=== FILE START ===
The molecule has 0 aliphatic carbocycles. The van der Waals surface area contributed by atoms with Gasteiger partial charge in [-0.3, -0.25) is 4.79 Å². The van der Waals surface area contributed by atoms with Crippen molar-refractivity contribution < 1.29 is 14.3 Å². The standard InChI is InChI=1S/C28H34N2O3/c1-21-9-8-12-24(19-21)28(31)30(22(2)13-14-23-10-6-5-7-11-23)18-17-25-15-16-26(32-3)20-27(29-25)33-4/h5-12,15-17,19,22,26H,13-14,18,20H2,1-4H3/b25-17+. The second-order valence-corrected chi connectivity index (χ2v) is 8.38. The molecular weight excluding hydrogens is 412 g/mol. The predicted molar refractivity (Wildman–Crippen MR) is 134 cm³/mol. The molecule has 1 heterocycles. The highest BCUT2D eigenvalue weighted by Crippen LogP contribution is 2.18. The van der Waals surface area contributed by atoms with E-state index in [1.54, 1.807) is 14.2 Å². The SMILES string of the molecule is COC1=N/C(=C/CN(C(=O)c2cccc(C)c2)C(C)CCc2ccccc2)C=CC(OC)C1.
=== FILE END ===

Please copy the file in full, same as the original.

The molecule has 0 aliphatic carbocycles. The van der Waals surface area contributed by atoms with Gasteiger partial charge in [-0.3, -0.25) is 4.79 Å². The van der Waals surface area contributed by atoms with Crippen molar-refractivity contribution < 1.29 is 14.3 Å². The standard InChI is InChI=1S/C28H34N2O3/c1-21-9-8-12-24(19-21)28(31)30(22(2)13-14-23-10-6-5-7-11-23)18-17-25-15-16-26(32-3)20-27(29-25)33-4/h5-12,15-17,19,22,26H,13-14,18,20H2,1-4H3/b25-17+. The second-order valence-corrected chi connectivity index (χ2v) is 8.38. The molecular weight excluding hydrogens is 412 g/mol. The predicted molar refractivity (Wildman–Crippen MR) is 134 cm³/mol. The molecule has 1 heterocycles. The highest BCUT2D eigenvalue weighted by Crippen LogP contribution is 2.18. The van der Waals surface area contributed by atoms with E-state index in [1.54, 1.807) is 14.2 Å². The SMILES string of the molecule is COC1=N/C(=C/CN(C(=O)c2cccc(C)c2)C(C)CCc2ccccc2)C=CC(OC)C1.